Hendrik Mesdag did not start painting until the age of 35, when an inheritance allowed him to leave a job at his father’s bank and pursue his passion for art. He became leader of The Hague School and one of the foremost marine painters of the nineteenth century.
Mesdag moved his family to Brussels in 1866, where the fledgling artist could be close to his cousin Sir Lawrence Alma-Tadema and take lessons from the Dutch landscapist and Barbizon habitué Willem Roelofs. Mesdag found his talent lay in seascapes and followed his aptitude toward international success. His 1870 Salon entry Breakers in the North Sea (Van Gogh Museum, Amsterdam) won a gold medal, opening the door to further invitations, such as to exhibit in Philadelphia’s Centennial International Exhibition of 1876. He was later elected a government commissioner tasked with organizing the exhibit for the Chicago World’s Columbian Exposition of 1893; of the exhibit, which included five of his own compositions and others from his personal collection which can now be found in The Mesdag Collection, Amsterdam, The Times of Philadelphia commented “The work of giants like Rembrandt, van der Neer, Ruysdael, Holbein and Frans Hals are almost equaled now by master like Israels, Mesdag, Bosboom, Maris, Mauve and Artz.” (“Worthy of Holland: Pictures Truly Illustrative of the Merits of the Great Dutch School”, April 30, 1893, p. 18).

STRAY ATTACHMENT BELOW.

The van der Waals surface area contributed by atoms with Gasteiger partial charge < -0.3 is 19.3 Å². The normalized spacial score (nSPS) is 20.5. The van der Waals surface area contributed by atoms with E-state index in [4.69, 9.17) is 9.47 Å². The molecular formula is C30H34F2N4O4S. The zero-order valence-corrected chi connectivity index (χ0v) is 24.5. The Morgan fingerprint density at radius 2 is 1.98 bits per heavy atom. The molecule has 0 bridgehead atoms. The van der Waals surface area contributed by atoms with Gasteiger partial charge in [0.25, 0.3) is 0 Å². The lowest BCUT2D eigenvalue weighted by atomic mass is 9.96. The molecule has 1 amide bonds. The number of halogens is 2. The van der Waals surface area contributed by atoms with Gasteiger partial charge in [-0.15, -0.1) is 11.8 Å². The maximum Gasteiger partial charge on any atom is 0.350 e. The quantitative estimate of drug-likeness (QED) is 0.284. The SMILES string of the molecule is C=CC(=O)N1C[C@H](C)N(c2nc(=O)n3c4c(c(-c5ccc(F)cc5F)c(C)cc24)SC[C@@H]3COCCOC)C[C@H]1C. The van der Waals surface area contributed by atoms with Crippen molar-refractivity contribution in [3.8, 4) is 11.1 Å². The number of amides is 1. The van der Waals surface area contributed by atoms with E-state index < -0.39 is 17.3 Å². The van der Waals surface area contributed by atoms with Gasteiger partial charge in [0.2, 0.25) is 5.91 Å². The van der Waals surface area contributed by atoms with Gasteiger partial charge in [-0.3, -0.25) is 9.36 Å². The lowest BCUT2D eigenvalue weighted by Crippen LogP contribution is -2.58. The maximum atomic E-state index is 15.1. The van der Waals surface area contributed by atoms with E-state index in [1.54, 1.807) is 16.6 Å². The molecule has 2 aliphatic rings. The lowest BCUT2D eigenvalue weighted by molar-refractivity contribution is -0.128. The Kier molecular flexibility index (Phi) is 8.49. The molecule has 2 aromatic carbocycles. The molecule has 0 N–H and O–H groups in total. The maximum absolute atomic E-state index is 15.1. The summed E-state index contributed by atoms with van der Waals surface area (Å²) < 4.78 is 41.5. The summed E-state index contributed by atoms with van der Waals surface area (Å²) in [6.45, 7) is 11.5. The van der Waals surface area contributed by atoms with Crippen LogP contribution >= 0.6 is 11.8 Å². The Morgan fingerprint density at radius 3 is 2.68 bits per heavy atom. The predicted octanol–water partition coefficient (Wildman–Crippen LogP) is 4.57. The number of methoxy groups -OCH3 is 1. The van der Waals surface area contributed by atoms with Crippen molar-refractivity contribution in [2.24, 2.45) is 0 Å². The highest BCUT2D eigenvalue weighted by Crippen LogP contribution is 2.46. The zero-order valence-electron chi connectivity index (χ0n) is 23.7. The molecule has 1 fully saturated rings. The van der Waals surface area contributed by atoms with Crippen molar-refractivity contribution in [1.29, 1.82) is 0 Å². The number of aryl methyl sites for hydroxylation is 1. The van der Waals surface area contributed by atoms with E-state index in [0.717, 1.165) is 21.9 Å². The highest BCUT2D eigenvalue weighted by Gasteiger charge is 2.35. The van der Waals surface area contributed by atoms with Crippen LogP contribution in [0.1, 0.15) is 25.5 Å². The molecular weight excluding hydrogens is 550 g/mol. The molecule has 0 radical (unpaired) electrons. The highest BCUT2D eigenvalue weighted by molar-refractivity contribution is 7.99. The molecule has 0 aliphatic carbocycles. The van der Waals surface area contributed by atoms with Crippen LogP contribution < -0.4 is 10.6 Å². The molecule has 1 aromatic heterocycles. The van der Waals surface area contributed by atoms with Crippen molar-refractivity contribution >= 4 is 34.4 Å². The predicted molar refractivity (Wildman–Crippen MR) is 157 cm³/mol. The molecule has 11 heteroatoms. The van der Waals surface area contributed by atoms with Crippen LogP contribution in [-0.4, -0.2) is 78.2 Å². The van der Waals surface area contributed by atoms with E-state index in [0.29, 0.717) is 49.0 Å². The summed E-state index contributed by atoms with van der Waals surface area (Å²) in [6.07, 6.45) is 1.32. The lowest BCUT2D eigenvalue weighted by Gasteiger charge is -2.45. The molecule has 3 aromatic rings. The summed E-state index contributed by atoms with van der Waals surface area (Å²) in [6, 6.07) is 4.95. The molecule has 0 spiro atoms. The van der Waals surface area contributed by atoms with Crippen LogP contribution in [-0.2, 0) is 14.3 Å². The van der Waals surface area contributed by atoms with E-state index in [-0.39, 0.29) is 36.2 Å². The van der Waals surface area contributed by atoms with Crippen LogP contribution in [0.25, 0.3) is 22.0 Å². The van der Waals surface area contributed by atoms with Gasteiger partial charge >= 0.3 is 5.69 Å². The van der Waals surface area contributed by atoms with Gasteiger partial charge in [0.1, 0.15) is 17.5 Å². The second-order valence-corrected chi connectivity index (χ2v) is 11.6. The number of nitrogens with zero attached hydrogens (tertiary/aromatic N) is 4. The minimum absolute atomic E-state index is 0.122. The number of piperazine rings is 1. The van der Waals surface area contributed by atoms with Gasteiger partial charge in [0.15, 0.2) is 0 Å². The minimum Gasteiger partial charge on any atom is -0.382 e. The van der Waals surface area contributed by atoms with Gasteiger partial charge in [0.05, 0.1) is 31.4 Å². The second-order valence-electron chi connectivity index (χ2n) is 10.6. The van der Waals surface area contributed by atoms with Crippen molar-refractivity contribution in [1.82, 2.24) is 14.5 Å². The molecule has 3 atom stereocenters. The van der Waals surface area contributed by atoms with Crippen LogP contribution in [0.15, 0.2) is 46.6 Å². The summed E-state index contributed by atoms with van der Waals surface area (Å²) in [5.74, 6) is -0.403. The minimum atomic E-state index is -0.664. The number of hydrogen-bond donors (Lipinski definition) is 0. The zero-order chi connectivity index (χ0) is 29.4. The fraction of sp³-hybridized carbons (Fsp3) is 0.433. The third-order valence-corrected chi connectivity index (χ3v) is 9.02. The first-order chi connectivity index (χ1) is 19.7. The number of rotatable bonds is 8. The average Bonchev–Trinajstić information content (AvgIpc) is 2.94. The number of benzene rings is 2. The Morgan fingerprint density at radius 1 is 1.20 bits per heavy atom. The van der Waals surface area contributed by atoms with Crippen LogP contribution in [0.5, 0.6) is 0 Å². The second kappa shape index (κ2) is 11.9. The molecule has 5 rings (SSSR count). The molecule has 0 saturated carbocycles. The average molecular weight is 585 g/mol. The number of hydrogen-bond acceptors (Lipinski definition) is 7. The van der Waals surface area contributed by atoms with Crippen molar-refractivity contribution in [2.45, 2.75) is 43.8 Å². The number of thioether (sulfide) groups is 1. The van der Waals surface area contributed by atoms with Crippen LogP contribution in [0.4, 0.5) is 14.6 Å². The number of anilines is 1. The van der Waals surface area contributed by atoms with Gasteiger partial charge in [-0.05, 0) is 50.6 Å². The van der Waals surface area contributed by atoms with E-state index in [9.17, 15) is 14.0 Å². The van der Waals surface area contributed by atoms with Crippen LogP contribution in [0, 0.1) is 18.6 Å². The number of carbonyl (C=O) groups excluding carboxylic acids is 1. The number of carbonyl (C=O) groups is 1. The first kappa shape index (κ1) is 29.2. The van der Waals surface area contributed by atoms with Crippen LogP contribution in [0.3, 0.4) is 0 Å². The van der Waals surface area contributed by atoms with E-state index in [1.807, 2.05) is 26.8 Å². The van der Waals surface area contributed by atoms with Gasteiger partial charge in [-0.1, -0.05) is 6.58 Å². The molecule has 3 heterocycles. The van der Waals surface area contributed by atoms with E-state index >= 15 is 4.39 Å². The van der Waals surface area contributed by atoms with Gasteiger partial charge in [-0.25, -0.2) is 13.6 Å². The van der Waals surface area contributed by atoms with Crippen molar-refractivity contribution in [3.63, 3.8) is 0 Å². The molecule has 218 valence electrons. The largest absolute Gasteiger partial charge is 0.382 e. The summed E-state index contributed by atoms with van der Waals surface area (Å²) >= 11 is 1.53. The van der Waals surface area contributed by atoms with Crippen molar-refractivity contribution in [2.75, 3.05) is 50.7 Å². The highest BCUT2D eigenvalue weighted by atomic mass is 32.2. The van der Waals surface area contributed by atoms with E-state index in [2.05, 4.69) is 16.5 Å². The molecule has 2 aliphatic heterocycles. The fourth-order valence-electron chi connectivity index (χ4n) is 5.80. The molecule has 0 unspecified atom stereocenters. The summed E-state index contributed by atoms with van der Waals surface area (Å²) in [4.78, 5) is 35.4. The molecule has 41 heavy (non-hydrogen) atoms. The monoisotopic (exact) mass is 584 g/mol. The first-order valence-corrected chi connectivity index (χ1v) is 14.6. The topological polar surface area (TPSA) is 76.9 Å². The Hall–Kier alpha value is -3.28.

The present work encapsulates Mesdag’s plein air realism, with a focus on atmosphere and tonality. The lack of a shoreline and the wind-blown waves make the viewer unsure as to whether they are on the shore or out to sea, following the scuttling clouds. The inscription SCH on the main sail may reveal the location as Scheveningen, a beloved beach escape near The Hague, the artist’s home from 1869. Mesdag and his wife, the landscapist Sientje, lived in a home on the Laan van Meerdervoort adjoining the dunes and forest, allowing them both access to their inspiration.